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Core Elements of Successful EHS Management

03 February, 2023

While each business and facility is unique, there are key parts that make a complete and thorough health and safety program. Is yours at its potential?

Workplaces know they need safety, and perhaps take it for granted that everyone will work safely, while workers assume management will protect them. How do workplaces know their safety management system is working to the full potential?

In the past year, compliance has been a top priority in navigating through the coronavirus pandemic and the various disruptions its created in industry. Safety professionals have been successful in following core elements of a basic program and crafting it to address their facility's unique challenges. 

Changing Challenges

According to a recent poll of more than 200 industry professionals by safety expert Allen Woffard, most respondents said the top safety issues they focus on the most lately are personal protective equipment, permits or other documents, and upper management support. 

"The response from that small group of hands was surprising," Woffard said. He addresses these findings in his popular podcast, "Dragging Up 6.0." 

Priorities can pivot at any time, for any workplace, based on the unique needs of a facility or worksite. While workplace changes and challenges are common, there are core behaviors every safety program needs. 

"I went from construction to labor to safety coordinator to safety engineer to safety manager over 40 years," said Jack Dayley of Spokane, Washington. "One of the reasons I became a safety manager is because I see things. [For example,] the guy with no safety glasses standing on an elevated platform next to a flimsy-looking barrier fence. I had to investigate five fatalities during my career, one in which I witnessed a good friend who was burned to death in a molten metal explosion. Each one of those fatalities strengthened my resolve to do everything I can to prevent another one from occurring. I'm 72 now and am still at it, still learning."

Strengthening Safety Programs

Each August, the Occupational Safety and Health Administration (OSHA) conducts its national Safe + Sound Week to encourage workplace health and safety program success. Some of the event's key focuses are:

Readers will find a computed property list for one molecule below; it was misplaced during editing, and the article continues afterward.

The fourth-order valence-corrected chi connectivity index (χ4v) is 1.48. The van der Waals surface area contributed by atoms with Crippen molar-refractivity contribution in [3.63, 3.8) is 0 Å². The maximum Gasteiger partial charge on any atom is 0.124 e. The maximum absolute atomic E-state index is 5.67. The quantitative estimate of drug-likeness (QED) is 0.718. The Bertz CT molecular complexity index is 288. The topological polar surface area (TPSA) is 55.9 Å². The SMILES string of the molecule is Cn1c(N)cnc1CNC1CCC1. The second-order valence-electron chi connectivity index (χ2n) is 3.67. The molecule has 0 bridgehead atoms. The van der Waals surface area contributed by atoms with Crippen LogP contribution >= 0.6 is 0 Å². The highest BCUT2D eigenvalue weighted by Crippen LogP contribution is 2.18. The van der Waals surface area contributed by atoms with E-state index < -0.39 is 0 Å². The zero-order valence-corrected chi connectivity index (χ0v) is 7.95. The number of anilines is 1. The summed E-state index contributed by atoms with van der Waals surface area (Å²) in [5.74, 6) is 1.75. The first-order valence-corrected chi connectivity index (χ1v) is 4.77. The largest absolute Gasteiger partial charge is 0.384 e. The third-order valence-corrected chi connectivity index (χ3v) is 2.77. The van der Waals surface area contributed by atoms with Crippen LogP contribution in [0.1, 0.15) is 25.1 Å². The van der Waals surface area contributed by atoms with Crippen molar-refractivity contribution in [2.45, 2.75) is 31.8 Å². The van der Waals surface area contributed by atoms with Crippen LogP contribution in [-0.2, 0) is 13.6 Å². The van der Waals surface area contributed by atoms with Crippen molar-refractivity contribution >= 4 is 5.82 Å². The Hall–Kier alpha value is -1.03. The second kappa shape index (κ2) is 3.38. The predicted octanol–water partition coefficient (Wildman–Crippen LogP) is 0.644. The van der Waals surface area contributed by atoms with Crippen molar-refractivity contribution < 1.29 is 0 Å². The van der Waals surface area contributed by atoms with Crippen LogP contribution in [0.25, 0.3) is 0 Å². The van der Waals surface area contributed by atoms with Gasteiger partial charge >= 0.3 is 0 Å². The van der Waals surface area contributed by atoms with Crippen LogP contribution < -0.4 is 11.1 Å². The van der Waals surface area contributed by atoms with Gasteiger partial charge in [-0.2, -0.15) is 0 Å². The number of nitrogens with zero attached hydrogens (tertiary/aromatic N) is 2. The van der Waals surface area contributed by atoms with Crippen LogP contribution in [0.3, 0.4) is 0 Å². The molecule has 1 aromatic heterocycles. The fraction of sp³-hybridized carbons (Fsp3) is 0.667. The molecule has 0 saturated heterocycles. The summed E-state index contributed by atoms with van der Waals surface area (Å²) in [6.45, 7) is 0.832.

• Proactive safety and health programs
  • Ongoing finding and fixing of hazards
  • Strengthening management leadership
  • Boosting worker participation

Signs communicate dangers in facilities.Here are a few actionable items safety leaders can use to support and strengthen workplace safety programs from top to bottom.

  • Be Productive: Following rules is great, but safety should extend beyond compliance. Meet workers' needs to ensure safety. The combination of safety and compliance is excellent for overall workplace efficiency.
  • Boost Safety Culture: Create a positive work environment where workers feel comfortable speaking up about their well-being and work environment. Be constructive in addressing failures.
  • Establish a Firm Foundation: Is safety everyone's job, or are there key people to go to? Keep a consistent process and make sure everyone knows their roles and expectations. Safety has to be supported by top-level management and on down the chain.
  • Train Frequently: New employees are not the only ones who need training. Keep safety a fresh, daily topic for all workers. Use multiple media forms and safety best practice resources. Processes and protocol changes should be communicated. 

Support all activities with consistent and clear communication, from training materials all the way down to floor marking and signs and labels. This ensures that everyone in the workplace knows what to do to maintain an expected level of safety and efficiency.